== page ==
The album prompts one reviewer, Paul O’Connor, to remark, “Her identified success as the leader of Altan has dominated our sense of her to the point that we aren’t cognisant of how good she is as an artist, musician, composer in her own right.”
This new focus on Ní Mhaonaigh as an artist in her own right, prompts The Donegal Association in Dublin to grant her “Donegal Person of the Year 2009” at a gala dinner in Dublin’s prestigious Burlington Hotel.
Ní Mhaonaigh is awarded the top recognition in traditional Irish music by her fellow peers in 2018, when she is awarded TG4Gradam Ceoil’s Traditional Musician of the Year. The following year, she is honoured in her own county at the now world famous “Cup o’Tae Festival” which is held annually in Ardara, County Donegal.
Eithne Pádraigín Ní Bhraonáin, singer, songwriter, musician, and producer better known professionally as Enya, is born into a musical family in Dore, Gweedore, County Donegal on May 17, 1961.
Enya’s father, Leo Brennan, is the leader of the Slieve Foy Band, an Irish showband, and runs Leo’s Tavern in Meenaleck. Her mother, Máire Brennan (née Duggan), who has Spanish roots, is an amateur musician who plays in Leo’s band and teaches music at Gweedore Community School. Her maternal grandfather, Aodh, is the founder of the Gweedore Theatre company.
Enya begins her music career when she joins her family’s Celtic bandClannad in 1980 on keyboards and backing vocals. She leaves in 1982 with their manager and producer Nicky Ryan to pursue a solo career, with Ryan’s wife Roma Ryan as her lyricist. Enya develops her distinct sound over the following four years with multi-tracked vocals and keyboards with elements of new age, Celtic, classical, church, and folk music. She sings in ten languages.
Enya is known for her private lifestyle and has yet to undergo a concert tour. She is Ireland’s biggest selling solo artist and second overall behind U2, with a discography that has sold 26.5 million certified albums in the United States and an estimated 80 million albums worldwide, making her one of the best-selling music artists of all time. A Day Without Rain (2000) remains the best selling new age album with an estimated 16 million copies sold worldwide.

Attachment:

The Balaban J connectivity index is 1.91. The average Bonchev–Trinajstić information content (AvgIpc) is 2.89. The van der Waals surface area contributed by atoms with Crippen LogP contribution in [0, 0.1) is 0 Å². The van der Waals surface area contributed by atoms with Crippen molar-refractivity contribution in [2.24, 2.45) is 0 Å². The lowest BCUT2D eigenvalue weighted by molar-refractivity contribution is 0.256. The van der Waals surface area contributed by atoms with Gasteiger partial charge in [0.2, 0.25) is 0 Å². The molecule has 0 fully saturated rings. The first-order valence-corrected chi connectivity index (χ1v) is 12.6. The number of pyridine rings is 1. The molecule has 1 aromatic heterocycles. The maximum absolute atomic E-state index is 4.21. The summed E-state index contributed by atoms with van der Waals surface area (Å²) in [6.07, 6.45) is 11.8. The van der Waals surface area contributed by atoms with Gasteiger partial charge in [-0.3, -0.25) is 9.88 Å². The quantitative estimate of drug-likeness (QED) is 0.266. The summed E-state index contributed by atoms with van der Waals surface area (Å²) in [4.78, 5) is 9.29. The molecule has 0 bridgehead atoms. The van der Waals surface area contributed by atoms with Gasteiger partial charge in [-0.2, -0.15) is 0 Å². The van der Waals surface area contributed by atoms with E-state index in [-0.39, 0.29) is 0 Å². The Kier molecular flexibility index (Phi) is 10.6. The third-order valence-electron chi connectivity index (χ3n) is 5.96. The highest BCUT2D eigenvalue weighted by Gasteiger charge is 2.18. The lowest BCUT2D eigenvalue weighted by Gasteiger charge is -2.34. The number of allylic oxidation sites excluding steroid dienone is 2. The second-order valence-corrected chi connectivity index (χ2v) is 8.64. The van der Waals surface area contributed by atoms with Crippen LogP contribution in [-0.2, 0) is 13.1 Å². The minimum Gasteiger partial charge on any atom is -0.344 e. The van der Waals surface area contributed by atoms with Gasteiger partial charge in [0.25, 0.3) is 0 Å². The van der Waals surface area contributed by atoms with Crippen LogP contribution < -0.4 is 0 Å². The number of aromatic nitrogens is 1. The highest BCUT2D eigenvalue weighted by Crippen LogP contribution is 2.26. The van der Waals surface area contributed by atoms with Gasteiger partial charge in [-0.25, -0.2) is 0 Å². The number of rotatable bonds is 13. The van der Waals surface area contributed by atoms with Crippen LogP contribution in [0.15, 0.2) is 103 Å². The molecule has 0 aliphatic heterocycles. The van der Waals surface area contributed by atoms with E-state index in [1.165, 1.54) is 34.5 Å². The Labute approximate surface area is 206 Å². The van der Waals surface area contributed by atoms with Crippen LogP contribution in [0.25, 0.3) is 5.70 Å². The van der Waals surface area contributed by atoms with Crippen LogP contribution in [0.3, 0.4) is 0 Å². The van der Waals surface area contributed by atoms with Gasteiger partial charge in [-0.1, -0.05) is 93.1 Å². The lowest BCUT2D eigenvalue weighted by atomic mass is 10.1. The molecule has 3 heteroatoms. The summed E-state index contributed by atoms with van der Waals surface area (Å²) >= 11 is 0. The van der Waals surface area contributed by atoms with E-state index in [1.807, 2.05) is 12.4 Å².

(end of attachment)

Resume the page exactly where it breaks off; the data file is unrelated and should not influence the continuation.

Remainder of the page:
In 1970 Brennan joins her two brothers, Pól and Ciarán, and their mother’s twin brothers, Noel and Pádraig Ó Dúgáin, and form the band Clannad. They are identified and introduced to television by Tony MacMahon. After enjoying a decade of being among the world’s foremost Irish musical groups, Clannad graduates to chart success in 1982 with the album Magical Ring. Brennan is at the forefront of the group’s success and her voice suddenly becomes synonymous with Celtic music and Irish music at the time. Brennan records 17 albums with Clannad and wins a Grammy Award, a BAFTA, and an Ivor Novello award with the quintet. Her sister, Eithne Ní Bhraonáin, who spends some time with Clannad, continues to pursue a very successful solo career under the name Enya.
In total Brennan has recorded 25 albums, and has sold 20 million records. Brennan and Clannad are credited with the creation of contemporary Celtic music and are held in high esteem for their vast contribution to bringing new life to old Irish songs. They have been compared to Seán Ó Riada, in that they brought the Irish language into popular culture through their music. One critic said, “Clannad’s music offers a terrific fusion between traditional and modern influences.” U2 front man Bono says of her voice, “I think Máire has one of the greatest voices the human ear has ever experienced.”